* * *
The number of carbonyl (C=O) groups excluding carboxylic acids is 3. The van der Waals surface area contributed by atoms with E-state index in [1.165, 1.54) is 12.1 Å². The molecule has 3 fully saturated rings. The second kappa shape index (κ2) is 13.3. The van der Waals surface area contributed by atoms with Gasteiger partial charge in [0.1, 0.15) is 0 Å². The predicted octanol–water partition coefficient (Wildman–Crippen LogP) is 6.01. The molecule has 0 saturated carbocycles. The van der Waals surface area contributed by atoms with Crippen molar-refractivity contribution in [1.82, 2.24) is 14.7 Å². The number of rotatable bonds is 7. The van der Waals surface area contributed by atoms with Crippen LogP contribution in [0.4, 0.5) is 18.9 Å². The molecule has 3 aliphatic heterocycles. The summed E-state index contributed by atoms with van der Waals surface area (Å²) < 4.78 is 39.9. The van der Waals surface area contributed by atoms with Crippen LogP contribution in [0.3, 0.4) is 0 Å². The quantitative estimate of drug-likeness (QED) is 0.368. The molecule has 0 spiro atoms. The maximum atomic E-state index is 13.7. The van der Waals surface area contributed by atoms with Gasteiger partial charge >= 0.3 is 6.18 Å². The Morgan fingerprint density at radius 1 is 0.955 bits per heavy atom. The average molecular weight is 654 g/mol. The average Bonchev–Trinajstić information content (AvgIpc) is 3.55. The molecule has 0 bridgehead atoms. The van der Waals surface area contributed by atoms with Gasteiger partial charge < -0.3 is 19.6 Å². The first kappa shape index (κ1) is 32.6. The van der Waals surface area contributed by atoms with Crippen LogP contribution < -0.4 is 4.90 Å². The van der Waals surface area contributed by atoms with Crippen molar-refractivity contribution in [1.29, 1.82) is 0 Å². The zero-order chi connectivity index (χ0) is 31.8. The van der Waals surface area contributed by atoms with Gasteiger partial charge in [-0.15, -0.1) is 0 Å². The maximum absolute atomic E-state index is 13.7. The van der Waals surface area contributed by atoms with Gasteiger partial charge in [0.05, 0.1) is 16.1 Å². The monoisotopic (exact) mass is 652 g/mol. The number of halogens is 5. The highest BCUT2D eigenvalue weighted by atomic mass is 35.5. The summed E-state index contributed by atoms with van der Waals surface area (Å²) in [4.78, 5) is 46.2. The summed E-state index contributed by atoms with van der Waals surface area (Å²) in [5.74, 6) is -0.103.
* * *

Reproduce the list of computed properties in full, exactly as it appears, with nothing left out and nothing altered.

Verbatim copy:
The number of carbonyl (C=O) groups excluding carboxylic acids is 3. The van der Waals surface area contributed by atoms with E-state index in [1.165, 1.54) is 12.1 Å². The molecule has 3 fully saturated rings. The second kappa shape index (κ2) is 13.3. The van der Waals surface area contributed by atoms with Gasteiger partial charge in [0.1, 0.15) is 0 Å². The predicted octanol–water partition coefficient (Wildman–Crippen LogP) is 6.01. The molecule has 0 saturated carbocycles. The van der Waals surface area contributed by atoms with Crippen molar-refractivity contribution in [1.82, 2.24) is 14.7 Å². The number of rotatable bonds is 7. The van der Waals surface area contributed by atoms with Crippen LogP contribution in [0.4, 0.5) is 18.9 Å². The molecule has 3 aliphatic heterocycles. The summed E-state index contributed by atoms with van der Waals surface area (Å²) < 4.78 is 39.9. The van der Waals surface area contributed by atoms with Crippen LogP contribution in [0.3, 0.4) is 0 Å². The quantitative estimate of drug-likeness (QED) is 0.368. The molecule has 0 spiro atoms. The maximum atomic E-state index is 13.7. The van der Waals surface area contributed by atoms with Gasteiger partial charge >= 0.3 is 6.18 Å². The Morgan fingerprint density at radius 1 is 0.955 bits per heavy atom. The average molecular weight is 654 g/mol. The average Bonchev–Trinajstić information content (AvgIpc) is 3.55. The molecule has 0 bridgehead atoms. The van der Waals surface area contributed by atoms with Gasteiger partial charge < -0.3 is 19.6 Å². The first kappa shape index (κ1) is 32.6. The van der Waals surface area contributed by atoms with Crippen LogP contribution < -0.4 is 4.90 Å². The van der Waals surface area contributed by atoms with Crippen molar-refractivity contribution in [1.29, 1.82) is 0 Å². The zero-order chi connectivity index (χ0) is 31.8. The van der Waals surface area contributed by atoms with Gasteiger partial charge in [-0.15, -0.1) is 0 Å². The maximum absolute atomic E-state index is 13.7. The van der Waals surface area contributed by atoms with Gasteiger partial charge in [0.05, 0.1) is 16.1 Å². The monoisotopic (exact) mass is 652 g/mol. The number of halogens is 5. The highest BCUT2D eigenvalue weighted by atomic mass is 35.5. The summed E-state index contributed by atoms with van der Waals surface area (Å²) in [4.78, 5) is 46.2. The summed E-state index contributed by atoms with van der Waals surface area (Å²) in [5.74, 6) is -0.103.